A few elgg related things have struck me over the last week or so, so thought I’d share them here.
The first was Jeff Flyn’s recent post about Young Learners, which resonated well with a lot of what I’ve been thinking – I was really taken with his idea of the blog as a page created for the young learner rather than necessarily by them, although it could mix the two, with a gradual move to more learner created content over time. This is a tremendously appealing way of presenting the whole personalized learning notion which is getting more attention in school policy here. The problem would be teachers finding time to add personalized content, links, ideas, whatever into the blogs of all their pupils, but something like elggs groups might provide a vehicle for this, or it could be possible to write stuff straight to the database for all the learners in a particular category.
The personalized learning thing is emphasized in the DfES e-strategy Harnessing Technology. Here’s an excerpt from the Secretary of State’s introduction:
I am particularly excited by the idea of giving every student and learner a personal online learning space […] And in the future it will be more than simply a storage place – a digital space that is personalised, that remembers what the learner is interested in and suggests relevant web sites, or alerts them to courses and learning opportunities that fit their needs.
OK, so Elgg can have a role to play in providing this, but it keeps the social dimension to learning too – instead of relying on the machine to ‘suggest relevant websites’, Elgg’s social model means that it’s the other learners who’re doing the suggesting, and thus far more authentic, situated learning becomes possible as the learners can continue the dialogue that those sites might initiate, in a way which automatically generated lists of relevant sites are unlikely to promote.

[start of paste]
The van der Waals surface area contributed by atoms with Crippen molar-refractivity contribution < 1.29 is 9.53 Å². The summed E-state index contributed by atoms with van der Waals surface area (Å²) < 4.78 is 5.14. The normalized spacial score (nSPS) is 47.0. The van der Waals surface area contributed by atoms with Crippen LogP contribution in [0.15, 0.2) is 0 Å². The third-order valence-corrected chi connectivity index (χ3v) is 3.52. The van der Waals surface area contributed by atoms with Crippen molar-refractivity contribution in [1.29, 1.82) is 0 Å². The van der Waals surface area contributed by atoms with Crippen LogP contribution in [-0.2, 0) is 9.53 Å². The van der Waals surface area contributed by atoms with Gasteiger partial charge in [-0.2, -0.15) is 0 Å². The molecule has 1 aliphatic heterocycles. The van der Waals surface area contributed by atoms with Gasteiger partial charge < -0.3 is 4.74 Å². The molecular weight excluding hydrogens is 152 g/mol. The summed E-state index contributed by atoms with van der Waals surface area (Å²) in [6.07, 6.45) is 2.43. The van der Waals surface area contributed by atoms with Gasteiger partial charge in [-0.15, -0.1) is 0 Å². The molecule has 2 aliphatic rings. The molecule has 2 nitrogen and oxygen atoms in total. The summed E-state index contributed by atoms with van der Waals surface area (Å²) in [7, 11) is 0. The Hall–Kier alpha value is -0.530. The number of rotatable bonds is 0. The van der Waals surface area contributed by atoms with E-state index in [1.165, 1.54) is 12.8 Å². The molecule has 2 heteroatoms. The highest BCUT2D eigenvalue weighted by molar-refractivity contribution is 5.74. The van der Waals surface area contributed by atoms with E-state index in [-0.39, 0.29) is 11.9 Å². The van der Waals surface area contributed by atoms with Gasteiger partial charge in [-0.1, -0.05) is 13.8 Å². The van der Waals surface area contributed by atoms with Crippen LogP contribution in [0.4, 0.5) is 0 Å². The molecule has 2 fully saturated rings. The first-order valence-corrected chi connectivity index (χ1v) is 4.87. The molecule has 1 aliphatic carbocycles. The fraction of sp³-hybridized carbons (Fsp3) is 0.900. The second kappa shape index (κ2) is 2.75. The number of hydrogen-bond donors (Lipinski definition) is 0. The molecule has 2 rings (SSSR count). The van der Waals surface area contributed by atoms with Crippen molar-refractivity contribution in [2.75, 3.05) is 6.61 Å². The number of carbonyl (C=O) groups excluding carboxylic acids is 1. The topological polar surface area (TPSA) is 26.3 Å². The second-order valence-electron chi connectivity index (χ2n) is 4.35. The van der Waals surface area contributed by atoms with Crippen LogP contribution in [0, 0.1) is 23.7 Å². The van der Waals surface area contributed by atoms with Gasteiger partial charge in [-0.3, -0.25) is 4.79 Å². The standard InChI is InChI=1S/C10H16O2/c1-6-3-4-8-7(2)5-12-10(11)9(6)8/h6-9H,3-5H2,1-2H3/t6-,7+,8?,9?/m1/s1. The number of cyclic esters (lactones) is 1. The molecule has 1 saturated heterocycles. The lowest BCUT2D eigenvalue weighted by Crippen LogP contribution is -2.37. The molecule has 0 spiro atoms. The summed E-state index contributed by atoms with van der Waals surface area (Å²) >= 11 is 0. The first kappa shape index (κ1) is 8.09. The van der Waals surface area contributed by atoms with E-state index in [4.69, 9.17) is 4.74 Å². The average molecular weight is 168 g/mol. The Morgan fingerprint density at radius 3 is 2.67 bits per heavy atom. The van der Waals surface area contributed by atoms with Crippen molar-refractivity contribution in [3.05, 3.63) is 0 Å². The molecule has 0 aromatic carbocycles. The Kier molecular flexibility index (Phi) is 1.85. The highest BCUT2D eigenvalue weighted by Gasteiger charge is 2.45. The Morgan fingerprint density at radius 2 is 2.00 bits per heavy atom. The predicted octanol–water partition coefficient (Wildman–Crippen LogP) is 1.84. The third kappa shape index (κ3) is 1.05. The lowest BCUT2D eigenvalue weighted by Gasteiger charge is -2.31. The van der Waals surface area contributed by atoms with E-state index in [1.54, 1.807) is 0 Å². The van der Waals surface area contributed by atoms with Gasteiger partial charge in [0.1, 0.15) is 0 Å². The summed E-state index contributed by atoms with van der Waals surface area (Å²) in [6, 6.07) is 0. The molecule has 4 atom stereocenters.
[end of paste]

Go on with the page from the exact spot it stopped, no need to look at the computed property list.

The other really interesting thing was an email from a product manager at a big educational computing supplier, asking about blogs, and how I thought they could be used in education. Here’s what I said:
I’m certainly not an expert on blogs, but I think there’s a huge amount that they can offer in a school based setting […] It’s relatively early days for most of this web 2.0 stuff in schools, so there’s limited practical work and hardly any academic research at school level, but lots of enthusiasm amongst us early adopters.
A couple of avenues suggest themselves,
1) as a learning journal, focussed on school work, with the opportunity for learners to reflect on their work in a course or across a range of courses, and providing ocumentation of work done for coursework etc, with possible linkage to e-portfolio type stuff.
2) as the learner’s personal space, closer to the classical’ blog, to provide them with opportunity to comment on issues as they affect them, some of which may be school related, but needn’t be so – perhaps closer to the personal homepages of days past or something akin to the think.com pages, but with regularly updated content and most of the presentation stuff taken care of so users can concentrate on the content. This is the route we’re taking, but our context is a bit unusual, I suppose.
Integration into a VLE would be probably high up the list for most schools, but it’s been interesting here to keep the two separate – they seem to like the life / work distinction and it’s good for them to see more than one package. The moblogging (ie updating the blog from a mobile, either by SMS, photo, audio or video) would be cool if you could get it working securely.